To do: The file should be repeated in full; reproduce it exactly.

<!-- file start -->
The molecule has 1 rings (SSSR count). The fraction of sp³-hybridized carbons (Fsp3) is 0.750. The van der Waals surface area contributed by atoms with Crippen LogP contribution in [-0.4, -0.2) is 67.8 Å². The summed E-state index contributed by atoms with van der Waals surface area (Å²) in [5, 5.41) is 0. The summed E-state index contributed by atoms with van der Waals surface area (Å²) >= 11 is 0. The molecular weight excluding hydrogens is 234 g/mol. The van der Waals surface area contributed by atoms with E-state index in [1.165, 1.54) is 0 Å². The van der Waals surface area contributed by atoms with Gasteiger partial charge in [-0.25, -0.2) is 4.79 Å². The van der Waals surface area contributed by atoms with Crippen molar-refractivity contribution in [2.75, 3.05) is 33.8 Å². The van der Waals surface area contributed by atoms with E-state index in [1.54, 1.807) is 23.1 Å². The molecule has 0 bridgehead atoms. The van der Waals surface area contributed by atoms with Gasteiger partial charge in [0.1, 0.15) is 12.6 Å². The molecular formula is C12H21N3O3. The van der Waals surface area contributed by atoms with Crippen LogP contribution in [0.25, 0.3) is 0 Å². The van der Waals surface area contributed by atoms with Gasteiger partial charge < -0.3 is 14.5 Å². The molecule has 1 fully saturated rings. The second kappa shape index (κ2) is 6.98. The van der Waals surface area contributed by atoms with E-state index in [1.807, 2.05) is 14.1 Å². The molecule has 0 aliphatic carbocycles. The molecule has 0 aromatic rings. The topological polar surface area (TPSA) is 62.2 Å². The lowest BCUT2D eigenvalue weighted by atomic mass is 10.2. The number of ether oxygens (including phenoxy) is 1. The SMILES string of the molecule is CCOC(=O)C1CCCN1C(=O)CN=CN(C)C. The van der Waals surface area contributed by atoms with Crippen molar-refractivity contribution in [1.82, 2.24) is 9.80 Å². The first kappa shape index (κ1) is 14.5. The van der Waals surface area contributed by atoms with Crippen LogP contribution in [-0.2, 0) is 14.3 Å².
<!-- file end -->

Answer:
The molecule has 1 rings (SSSR count). The fraction of sp³-hybridized carbons (Fsp3) is 0.750. The van der Waals surface area contributed by atoms with Crippen LogP contribution in [-0.4, -0.2) is 67.8 Å². The summed E-state index contributed by atoms with van der Waals surface area (Å²) in [5, 5.41) is 0. The summed E-state index contributed by atoms with van der Waals surface area (Å²) >= 11 is 0. The molecular weight excluding hydrogens is 234 g/mol. The van der Waals surface area contributed by atoms with E-state index in [1.165, 1.54) is 0 Å². The van der Waals surface area contributed by atoms with Gasteiger partial charge in [-0.25, -0.2) is 4.79 Å². The van der Waals surface area contributed by atoms with Crippen molar-refractivity contribution in [2.75, 3.05) is 33.8 Å². The van der Waals surface area contributed by atoms with E-state index in [1.54, 1.807) is 23.1 Å². The molecule has 0 bridgehead atoms. The van der Waals surface area contributed by atoms with Gasteiger partial charge in [0.1, 0.15) is 12.6 Å². The molecular formula is C12H21N3O3. The van der Waals surface area contributed by atoms with Crippen LogP contribution in [0.25, 0.3) is 0 Å². The van der Waals surface area contributed by atoms with Gasteiger partial charge < -0.3 is 14.5 Å². The molecule has 1 fully saturated rings. The second kappa shape index (κ2) is 6.98. The van der Waals surface area contributed by atoms with E-state index in [1.807, 2.05) is 14.1 Å². The molecule has 0 aliphatic carbocycles. The molecule has 0 aromatic rings. The topological polar surface area (TPSA) is 62.2 Å². The lowest BCUT2D eigenvalue weighted by atomic mass is 10.2. The number of ether oxygens (including phenoxy) is 1. The SMILES string of the molecule is CCOC(=O)C1CCCN1C(=O)CN=CN(C)C. The van der Waals surface area contributed by atoms with Crippen molar-refractivity contribution in [1.82, 2.24) is 9.80 Å². The first kappa shape index (κ1) is 14.5. The van der Waals surface area contributed by atoms with Crippen LogP contribution in [-0.2, 0) is 14.3 Å².